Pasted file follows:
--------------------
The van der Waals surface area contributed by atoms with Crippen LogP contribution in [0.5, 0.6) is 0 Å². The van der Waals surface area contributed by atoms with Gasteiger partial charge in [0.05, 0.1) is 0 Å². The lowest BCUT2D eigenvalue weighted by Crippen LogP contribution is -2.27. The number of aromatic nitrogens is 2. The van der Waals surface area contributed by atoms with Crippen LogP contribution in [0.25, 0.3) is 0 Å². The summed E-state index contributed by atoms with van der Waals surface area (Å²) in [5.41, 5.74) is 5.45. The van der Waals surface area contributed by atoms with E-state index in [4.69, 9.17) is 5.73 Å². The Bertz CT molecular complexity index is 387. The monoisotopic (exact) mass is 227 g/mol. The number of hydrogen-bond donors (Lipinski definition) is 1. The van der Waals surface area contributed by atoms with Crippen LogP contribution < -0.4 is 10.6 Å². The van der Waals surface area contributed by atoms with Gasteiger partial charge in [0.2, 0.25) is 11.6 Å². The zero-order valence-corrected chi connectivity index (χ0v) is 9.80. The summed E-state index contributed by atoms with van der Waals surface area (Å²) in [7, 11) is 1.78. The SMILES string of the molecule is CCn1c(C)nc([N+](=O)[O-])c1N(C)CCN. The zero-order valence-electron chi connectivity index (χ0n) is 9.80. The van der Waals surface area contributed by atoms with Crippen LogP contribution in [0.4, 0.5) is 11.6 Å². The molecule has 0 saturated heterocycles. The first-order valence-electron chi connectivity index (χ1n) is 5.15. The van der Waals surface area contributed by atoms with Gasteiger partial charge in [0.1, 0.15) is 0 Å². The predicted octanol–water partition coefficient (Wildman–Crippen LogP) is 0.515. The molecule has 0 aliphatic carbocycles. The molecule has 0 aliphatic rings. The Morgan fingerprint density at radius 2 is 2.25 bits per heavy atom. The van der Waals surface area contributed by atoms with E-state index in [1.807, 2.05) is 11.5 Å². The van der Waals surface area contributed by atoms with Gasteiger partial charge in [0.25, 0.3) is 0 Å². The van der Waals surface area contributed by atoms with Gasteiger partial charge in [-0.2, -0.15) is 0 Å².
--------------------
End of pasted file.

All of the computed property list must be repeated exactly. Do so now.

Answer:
The van der Waals surface area contributed by atoms with Crippen LogP contribution in [0.5, 0.6) is 0 Å². The van der Waals surface area contributed by atoms with Gasteiger partial charge in [0.05, 0.1) is 0 Å². The lowest BCUT2D eigenvalue weighted by Crippen LogP contribution is -2.27. The number of aromatic nitrogens is 2. The van der Waals surface area contributed by atoms with Crippen LogP contribution in [0.25, 0.3) is 0 Å². The summed E-state index contributed by atoms with van der Waals surface area (Å²) in [5.41, 5.74) is 5.45. The van der Waals surface area contributed by atoms with E-state index in [4.69, 9.17) is 5.73 Å². The Bertz CT molecular complexity index is 387. The monoisotopic (exact) mass is 227 g/mol. The number of hydrogen-bond donors (Lipinski definition) is 1. The van der Waals surface area contributed by atoms with Crippen LogP contribution < -0.4 is 10.6 Å². The van der Waals surface area contributed by atoms with Gasteiger partial charge in [0.2, 0.25) is 11.6 Å². The zero-order valence-corrected chi connectivity index (χ0v) is 9.80. The summed E-state index contributed by atoms with van der Waals surface area (Å²) in [7, 11) is 1.78. The SMILES string of the molecule is CCn1c(C)nc([N+](=O)[O-])c1N(C)CCN. The zero-order valence-electron chi connectivity index (χ0n) is 9.80. The van der Waals surface area contributed by atoms with Crippen LogP contribution in [0.4, 0.5) is 11.6 Å². The molecule has 0 saturated heterocycles. The first-order valence-electron chi connectivity index (χ1n) is 5.15. The van der Waals surface area contributed by atoms with Gasteiger partial charge in [0.1, 0.15) is 0 Å². The predicted octanol–water partition coefficient (Wildman–Crippen LogP) is 0.515. The molecule has 0 aliphatic carbocycles. The molecule has 0 aliphatic rings. The Morgan fingerprint density at radius 2 is 2.25 bits per heavy atom. The van der Waals surface area contributed by atoms with E-state index in [1.807, 2.05) is 11.5 Å². The van der Waals surface area contributed by atoms with Gasteiger partial charge in [0.25, 0.3) is 0 Å². The van der Waals surface area contributed by atoms with Gasteiger partial charge in [-0.2, -0.15) is 0 Å².